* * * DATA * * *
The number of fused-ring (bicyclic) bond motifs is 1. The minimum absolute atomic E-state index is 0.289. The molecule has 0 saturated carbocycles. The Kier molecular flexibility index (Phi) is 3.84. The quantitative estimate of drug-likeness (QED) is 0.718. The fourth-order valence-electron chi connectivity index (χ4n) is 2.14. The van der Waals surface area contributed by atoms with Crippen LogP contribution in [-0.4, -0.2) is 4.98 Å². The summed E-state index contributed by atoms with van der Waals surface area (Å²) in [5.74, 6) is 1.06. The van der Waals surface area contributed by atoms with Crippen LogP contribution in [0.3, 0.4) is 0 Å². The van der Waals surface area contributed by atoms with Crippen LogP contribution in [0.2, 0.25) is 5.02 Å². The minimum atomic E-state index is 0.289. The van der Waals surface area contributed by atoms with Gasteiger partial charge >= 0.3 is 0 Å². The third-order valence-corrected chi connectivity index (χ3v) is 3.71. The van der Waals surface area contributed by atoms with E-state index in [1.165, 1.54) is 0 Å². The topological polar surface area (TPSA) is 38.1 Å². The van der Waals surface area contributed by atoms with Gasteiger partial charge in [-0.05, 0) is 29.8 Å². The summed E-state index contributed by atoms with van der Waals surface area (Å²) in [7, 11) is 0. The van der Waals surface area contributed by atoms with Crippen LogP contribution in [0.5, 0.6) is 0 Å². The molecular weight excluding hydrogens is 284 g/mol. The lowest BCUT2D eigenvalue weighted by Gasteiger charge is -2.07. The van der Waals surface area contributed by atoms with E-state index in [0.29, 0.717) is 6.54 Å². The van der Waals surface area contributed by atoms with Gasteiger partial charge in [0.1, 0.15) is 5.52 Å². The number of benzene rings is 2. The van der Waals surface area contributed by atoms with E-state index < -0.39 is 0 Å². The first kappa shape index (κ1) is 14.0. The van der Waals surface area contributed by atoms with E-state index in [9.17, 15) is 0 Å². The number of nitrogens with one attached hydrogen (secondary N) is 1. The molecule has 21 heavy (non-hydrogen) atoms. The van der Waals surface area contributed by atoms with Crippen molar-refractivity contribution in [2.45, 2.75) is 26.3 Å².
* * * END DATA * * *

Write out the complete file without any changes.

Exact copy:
The number of fused-ring (bicyclic) bond motifs is 1. The minimum absolute atomic E-state index is 0.289. The molecule has 0 saturated carbocycles. The Kier molecular flexibility index (Phi) is 3.84. The quantitative estimate of drug-likeness (QED) is 0.718. The fourth-order valence-electron chi connectivity index (χ4n) is 2.14. The van der Waals surface area contributed by atoms with Crippen LogP contribution in [-0.4, -0.2) is 4.98 Å². The summed E-state index contributed by atoms with van der Waals surface area (Å²) in [5.74, 6) is 1.06. The van der Waals surface area contributed by atoms with Crippen LogP contribution in [0.3, 0.4) is 0 Å². The van der Waals surface area contributed by atoms with Crippen LogP contribution in [0.2, 0.25) is 5.02 Å². The minimum atomic E-state index is 0.289. The van der Waals surface area contributed by atoms with Gasteiger partial charge >= 0.3 is 0 Å². The third-order valence-corrected chi connectivity index (χ3v) is 3.71. The van der Waals surface area contributed by atoms with E-state index in [1.165, 1.54) is 0 Å². The topological polar surface area (TPSA) is 38.1 Å². The van der Waals surface area contributed by atoms with Gasteiger partial charge in [-0.05, 0) is 29.8 Å². The summed E-state index contributed by atoms with van der Waals surface area (Å²) in [7, 11) is 0. The van der Waals surface area contributed by atoms with Crippen LogP contribution in [0.5, 0.6) is 0 Å². The molecular weight excluding hydrogens is 284 g/mol. The lowest BCUT2D eigenvalue weighted by Gasteiger charge is -2.07. The van der Waals surface area contributed by atoms with E-state index in [0.29, 0.717) is 6.54 Å². The van der Waals surface area contributed by atoms with Gasteiger partial charge in [0.1, 0.15) is 5.52 Å². The number of benzene rings is 2. The van der Waals surface area contributed by atoms with E-state index < -0.39 is 0 Å². The first kappa shape index (κ1) is 14.0. The van der Waals surface area contributed by atoms with E-state index in [9.17, 15) is 0 Å². The number of nitrogens with one attached hydrogen (secondary N) is 1. The molecule has 21 heavy (non-hydrogen) atoms. The van der Waals surface area contributed by atoms with Crippen molar-refractivity contribution in [2.45, 2.75) is 26.3 Å².